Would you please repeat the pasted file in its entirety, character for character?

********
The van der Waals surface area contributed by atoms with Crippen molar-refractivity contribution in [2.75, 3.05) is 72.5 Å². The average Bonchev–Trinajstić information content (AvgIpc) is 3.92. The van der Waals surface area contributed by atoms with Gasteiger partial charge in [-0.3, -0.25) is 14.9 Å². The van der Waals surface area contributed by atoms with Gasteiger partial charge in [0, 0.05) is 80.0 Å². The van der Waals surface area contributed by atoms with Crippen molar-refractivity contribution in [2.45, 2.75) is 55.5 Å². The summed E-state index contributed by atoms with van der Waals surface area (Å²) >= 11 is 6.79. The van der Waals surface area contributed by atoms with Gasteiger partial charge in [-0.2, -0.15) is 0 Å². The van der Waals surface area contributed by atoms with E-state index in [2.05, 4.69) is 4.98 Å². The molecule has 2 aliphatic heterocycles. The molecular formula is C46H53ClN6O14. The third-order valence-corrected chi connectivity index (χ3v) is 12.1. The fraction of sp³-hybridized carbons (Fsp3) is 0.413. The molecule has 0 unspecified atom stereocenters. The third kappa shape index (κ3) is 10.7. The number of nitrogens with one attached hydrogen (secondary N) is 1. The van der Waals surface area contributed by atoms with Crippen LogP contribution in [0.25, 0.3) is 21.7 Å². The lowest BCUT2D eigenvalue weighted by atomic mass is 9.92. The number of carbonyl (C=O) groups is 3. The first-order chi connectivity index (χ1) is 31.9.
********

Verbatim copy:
The van der Waals surface area contributed by atoms with Crippen molar-refractivity contribution in [2.75, 3.05) is 72.5 Å². The average Bonchev–Trinajstić information content (AvgIpc) is 3.92. The van der Waals surface area contributed by atoms with Gasteiger partial charge in [-0.3, -0.25) is 14.9 Å². The van der Waals surface area contributed by atoms with Gasteiger partial charge in [0, 0.05) is 80.0 Å². The van der Waals surface area contributed by atoms with Crippen molar-refractivity contribution in [2.45, 2.75) is 55.5 Å². The summed E-state index contributed by atoms with van der Waals surface area (Å²) >= 11 is 6.79. The van der Waals surface area contributed by atoms with Gasteiger partial charge in [-0.2, -0.15) is 0 Å². The van der Waals surface area contributed by atoms with E-state index in [2.05, 4.69) is 4.98 Å². The molecule has 2 aliphatic heterocycles. The molecular formula is C46H53ClN6O14. The third-order valence-corrected chi connectivity index (χ3v) is 12.1. The fraction of sp³-hybridized carbons (Fsp3) is 0.413. The molecule has 0 unspecified atom stereocenters. The third kappa shape index (κ3) is 10.7. The number of nitrogens with one attached hydrogen (secondary N) is 1. The van der Waals surface area contributed by atoms with Crippen LogP contribution in [0.25, 0.3) is 21.7 Å². The lowest BCUT2D eigenvalue weighted by atomic mass is 9.92. The number of carbonyl (C=O) groups is 3. The first-order chi connectivity index (χ1) is 31.9.